There is no doubt that we are experiencing extreme weather: In the US, recent record temperatures have been blamed for over 60 deaths.

In Russia, over 150 people, many of them elderly, have died in flash floods.

The UK has just experienced the wettest-ever June, with organisers of the Olympics worrying that the freakish weather will put a dampener on the sporting extravaganza.

Many people have been wondering whether what we have been witnessing is due to climate change. But strangely there have been relatively few scientific studies that attempt to explain specific extreme events from a climate perspective.

That is until now. A peer-reviewed paper which was published yesterday attributes recent extreme weather to climate change.

The researchers, who looked at six recent events, concluded that climate change “significantly” increased the odds of some of last year’s most unusual weather, including the brutal Texas drought and the freakishly warm November in Britain. It was also probably a factor in unusual temperatures across Western Europe in 2011.

“We are much more confident about attributing [weather effects] to climate change. This is all adding up to a stronger and stronger picture of human influence on the climate,” said the UK Met Office’s Dr Peter Stott, co-editor of the new research.

Stott added: “This report really is ground-breaking in the sense that we’re applying attribution science to recent extreme weather events. In the past you may have heard: ‘Well it isn’t possible to attribute an individual extreme weather event’, and the science really has moved on now.”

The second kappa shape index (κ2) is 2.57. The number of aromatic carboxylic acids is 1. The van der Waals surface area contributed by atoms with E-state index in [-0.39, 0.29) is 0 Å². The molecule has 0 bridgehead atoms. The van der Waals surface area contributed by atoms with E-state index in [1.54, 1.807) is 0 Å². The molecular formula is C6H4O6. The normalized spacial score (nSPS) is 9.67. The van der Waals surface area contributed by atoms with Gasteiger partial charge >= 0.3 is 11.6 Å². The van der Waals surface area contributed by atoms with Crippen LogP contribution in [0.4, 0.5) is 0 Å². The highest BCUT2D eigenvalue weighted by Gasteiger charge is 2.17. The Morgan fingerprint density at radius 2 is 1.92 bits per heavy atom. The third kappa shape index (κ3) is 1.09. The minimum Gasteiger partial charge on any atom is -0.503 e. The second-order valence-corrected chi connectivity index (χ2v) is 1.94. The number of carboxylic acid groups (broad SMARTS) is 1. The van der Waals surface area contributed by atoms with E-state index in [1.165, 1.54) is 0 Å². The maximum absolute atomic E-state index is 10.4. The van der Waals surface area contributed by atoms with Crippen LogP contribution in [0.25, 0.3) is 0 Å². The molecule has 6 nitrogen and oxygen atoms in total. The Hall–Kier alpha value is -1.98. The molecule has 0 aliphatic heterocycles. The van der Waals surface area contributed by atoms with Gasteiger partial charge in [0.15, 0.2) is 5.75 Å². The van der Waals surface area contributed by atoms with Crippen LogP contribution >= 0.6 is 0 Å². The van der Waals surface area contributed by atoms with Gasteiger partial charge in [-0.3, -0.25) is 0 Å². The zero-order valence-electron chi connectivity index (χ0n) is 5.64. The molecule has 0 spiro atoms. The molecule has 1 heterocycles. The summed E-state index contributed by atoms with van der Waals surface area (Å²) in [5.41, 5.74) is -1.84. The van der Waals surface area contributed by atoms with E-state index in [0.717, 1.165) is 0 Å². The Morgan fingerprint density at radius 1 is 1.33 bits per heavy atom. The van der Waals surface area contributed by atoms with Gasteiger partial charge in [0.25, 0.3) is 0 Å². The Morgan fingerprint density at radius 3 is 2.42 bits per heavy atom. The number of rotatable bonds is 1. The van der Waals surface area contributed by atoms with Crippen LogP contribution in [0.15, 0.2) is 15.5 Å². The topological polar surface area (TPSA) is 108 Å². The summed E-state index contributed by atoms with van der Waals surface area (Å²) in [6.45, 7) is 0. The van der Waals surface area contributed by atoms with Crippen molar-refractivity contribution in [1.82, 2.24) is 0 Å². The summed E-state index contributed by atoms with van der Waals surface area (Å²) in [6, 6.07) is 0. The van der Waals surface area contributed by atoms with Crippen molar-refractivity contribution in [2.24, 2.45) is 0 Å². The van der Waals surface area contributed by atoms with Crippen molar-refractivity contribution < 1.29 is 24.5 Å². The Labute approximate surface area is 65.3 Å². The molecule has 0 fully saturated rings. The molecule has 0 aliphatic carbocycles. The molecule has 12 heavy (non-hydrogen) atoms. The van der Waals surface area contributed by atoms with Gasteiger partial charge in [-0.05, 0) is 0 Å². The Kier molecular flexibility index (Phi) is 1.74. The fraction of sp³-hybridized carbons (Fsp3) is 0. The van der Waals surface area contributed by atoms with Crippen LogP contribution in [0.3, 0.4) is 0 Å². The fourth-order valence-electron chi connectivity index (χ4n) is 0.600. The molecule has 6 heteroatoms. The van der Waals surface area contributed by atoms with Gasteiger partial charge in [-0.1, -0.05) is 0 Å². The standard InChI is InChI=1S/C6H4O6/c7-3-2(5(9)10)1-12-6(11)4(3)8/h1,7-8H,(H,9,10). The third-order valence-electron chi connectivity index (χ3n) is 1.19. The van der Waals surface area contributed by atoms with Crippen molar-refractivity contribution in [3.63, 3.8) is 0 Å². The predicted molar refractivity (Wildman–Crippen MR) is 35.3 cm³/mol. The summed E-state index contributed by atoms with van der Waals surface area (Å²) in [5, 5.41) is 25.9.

“The way that it’s moved on is the realisation that we can look at how the odds of events have changed … whether the likelihood of having an extreme weather event has increased or decreased.”

The devastating heatwave that blighted Texas in the US last year, destroying crop yields in another record “extreme weather event”, was about 20 times more likely to have happened due to climate change than due to natural variation.

“This is hot new science,” adds Philip Mote, director of the Climate Change Research Institute at Oregon State University, who led the Texas research. “It’s controversial. People are trying different methods of figuring out how much the odds may have shifted because of what we have put into the atmosphere.”

The head of NOAA’s climate office, Tom Karl, also adds: “What we’re seeing, not only in Texas but in other phenomena in other parts of the world, where we can’t explain these events by natural variability alone. They’re just too rare, too uncommon.”

While the warm weather in the UK last November was about 60 times more likely than due to natural variations, concluded the scientists.

As to the recent wet weather in the UK being caused by climate change, the Met Office has said it is due to “a particularly disturbed jet stream”.  That said, there is some evidence that the melting of sea ice may be affecting the position of the jet stream, although a definitive answer may be some years away.

And if climate change alters the jet stream, the UK could be in real trouble…